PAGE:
Jason Gates spends most of his time thinking about garbage, and how we can produce less.
Since 2013 its San Francisco-based startup, Compology, has used cameras and artificial intelligence to monitor what is thrown at landfills and garbage containers for businesses such as McDonald’s restaurants and Nordstrom supermarkets. The point is to make sure the dumpsters are actually full before they are emptied and stop recycling cardboard from contaminating other debris and therefore, again, do not become waste.
“We’ve found that most businesses and individuals have good intentions regarding recycling, but most of the time they just don’t know what to do with recycling,” Gates, CEO of Compology, told Rachel Crane of CNN Business.
Why The Cameras?
To help them do better, Compology incorporates cameras and sensors into industrial waste containers. Cameras take pictures several times a day and when the container is raised for disposal. The accelerometer helps launch the camera on the day of the trash.
AI software analyzes images to determine how full the container is and can also inform the customer that something is missing, such as a garbage bag filled with recycled cardboard boxes. Gates said the company’s cameras could cut down on the amount of non-recyclable material thrown into garbage cans by 80%.
With McDonald’s garbage dumps in Las Vegas, for example, Compology cameras and sensors showed that the company used to do a good job of recycling cardboard. But sometimes garbage bags were thrown there, Gates said.
“We said that when we saw garbage bags going inside the cardboard containers, we sent a notice to the people at the site with a text message, informing them that they should remove us before the truck arrived the next morning telling them that dumping the recycled container is a waste, not to do in the future,” he said.
Brent Bohn, who owns and operates a large number of McDonald’s restaurants in Las Vegas and Phoenix, uses Compology at restaurants in Las Vegas to help ensure restaurant staff reuse appropriately.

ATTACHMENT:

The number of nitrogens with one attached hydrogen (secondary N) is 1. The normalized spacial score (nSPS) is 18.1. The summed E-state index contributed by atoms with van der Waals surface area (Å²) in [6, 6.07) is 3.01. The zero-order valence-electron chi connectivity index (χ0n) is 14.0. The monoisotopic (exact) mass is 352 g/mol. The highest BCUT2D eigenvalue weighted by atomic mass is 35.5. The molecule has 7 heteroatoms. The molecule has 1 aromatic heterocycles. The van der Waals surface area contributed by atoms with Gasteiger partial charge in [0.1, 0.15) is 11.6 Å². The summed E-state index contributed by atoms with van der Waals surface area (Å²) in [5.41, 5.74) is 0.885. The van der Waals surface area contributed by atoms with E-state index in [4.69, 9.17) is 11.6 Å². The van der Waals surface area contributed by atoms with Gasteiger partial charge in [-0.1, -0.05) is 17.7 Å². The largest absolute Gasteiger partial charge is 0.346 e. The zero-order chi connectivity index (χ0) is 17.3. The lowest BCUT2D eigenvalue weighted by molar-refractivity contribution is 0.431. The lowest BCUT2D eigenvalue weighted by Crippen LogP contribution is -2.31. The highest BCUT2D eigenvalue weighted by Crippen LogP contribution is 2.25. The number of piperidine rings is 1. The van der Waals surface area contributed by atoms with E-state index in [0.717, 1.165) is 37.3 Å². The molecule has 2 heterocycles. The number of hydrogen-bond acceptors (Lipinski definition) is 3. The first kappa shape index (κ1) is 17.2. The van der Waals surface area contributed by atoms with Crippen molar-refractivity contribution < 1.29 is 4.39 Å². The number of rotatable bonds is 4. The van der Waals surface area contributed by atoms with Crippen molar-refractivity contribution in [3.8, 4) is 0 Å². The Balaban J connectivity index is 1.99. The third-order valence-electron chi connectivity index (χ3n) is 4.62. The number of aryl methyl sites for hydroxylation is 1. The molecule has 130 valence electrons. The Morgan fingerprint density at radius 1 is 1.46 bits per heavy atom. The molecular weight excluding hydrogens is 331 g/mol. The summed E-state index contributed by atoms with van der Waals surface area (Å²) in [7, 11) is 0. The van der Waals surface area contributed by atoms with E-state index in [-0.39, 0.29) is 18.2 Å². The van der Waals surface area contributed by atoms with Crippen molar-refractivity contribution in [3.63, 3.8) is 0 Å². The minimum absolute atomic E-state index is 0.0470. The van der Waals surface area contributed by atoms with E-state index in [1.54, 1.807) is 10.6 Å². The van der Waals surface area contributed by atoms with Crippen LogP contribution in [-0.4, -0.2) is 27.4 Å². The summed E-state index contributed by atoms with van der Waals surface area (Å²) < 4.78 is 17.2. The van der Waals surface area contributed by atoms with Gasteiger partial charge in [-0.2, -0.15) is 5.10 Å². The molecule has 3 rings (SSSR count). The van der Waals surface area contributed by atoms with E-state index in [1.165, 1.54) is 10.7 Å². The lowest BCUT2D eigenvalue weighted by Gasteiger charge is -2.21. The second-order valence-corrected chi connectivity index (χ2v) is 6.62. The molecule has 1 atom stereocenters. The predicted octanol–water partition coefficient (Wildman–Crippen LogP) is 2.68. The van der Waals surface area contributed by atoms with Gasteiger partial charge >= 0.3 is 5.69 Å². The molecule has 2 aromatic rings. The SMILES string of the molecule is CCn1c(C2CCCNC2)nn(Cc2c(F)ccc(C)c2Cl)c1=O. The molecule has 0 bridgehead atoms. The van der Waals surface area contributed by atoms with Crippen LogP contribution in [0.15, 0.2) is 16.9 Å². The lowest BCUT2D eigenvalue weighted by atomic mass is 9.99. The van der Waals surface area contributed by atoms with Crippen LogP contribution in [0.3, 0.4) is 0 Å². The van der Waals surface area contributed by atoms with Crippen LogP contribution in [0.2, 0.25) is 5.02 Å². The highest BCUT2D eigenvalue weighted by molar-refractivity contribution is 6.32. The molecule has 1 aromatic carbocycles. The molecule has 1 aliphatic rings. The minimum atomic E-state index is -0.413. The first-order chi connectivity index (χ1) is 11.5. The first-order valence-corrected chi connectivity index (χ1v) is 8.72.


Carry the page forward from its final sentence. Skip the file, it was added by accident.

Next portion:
“The cameras have really streamlined that for us and provided accountability for us, but also for our suppliers and the haulers that we work with,” he said.
Measuring Waste Disposal
Compology has trained its program to filter waste by tens of millions of images, says Gates, and uses images taken inside the current mounds to better determine the fullness and content of the interior. To date, it has processed more than 80 million images from its 162,000 cameras.
“If we get more pictures of garbage, we will be more accurate,” he said.
Part of the reason why Gates feels that the work of Compology is so important is because the United States, which has been sending large quantities of waste and its waste to China, is no longer doing so. China began blocking the importation of recycled materials in 2017, citing environmental concerns from mixed pollution, and extended its ban in 2018.
Since then, the US has been struggling to figure out what to do with its renewal, with four other cities suspending recycling programs. Cleaning the stateide of building materials could make it easier for the country to reuse itself (and, in fact, it is one of the goals of the US Environmental Protection Agency to increase reuse by 50% by 2030; currently around 32%).
The Compology service costs businesses between $ 10 and $ 20 per month per dumpster. It usually saves them thousands of dollars a year from dumping garbage, says Gates, as it can also use AI to predict what each resource plan should be, so it will only be downloaded when it is likely to be full.
Over time, Gates hopes that Compology can help measure how garbage is measured and reported — something that is currently inconsistent in the US.
“You have been able to measure how much you use electricity, water, gas for decades,” Gates said. “What we do is be able to measure how much waste you dispose of.”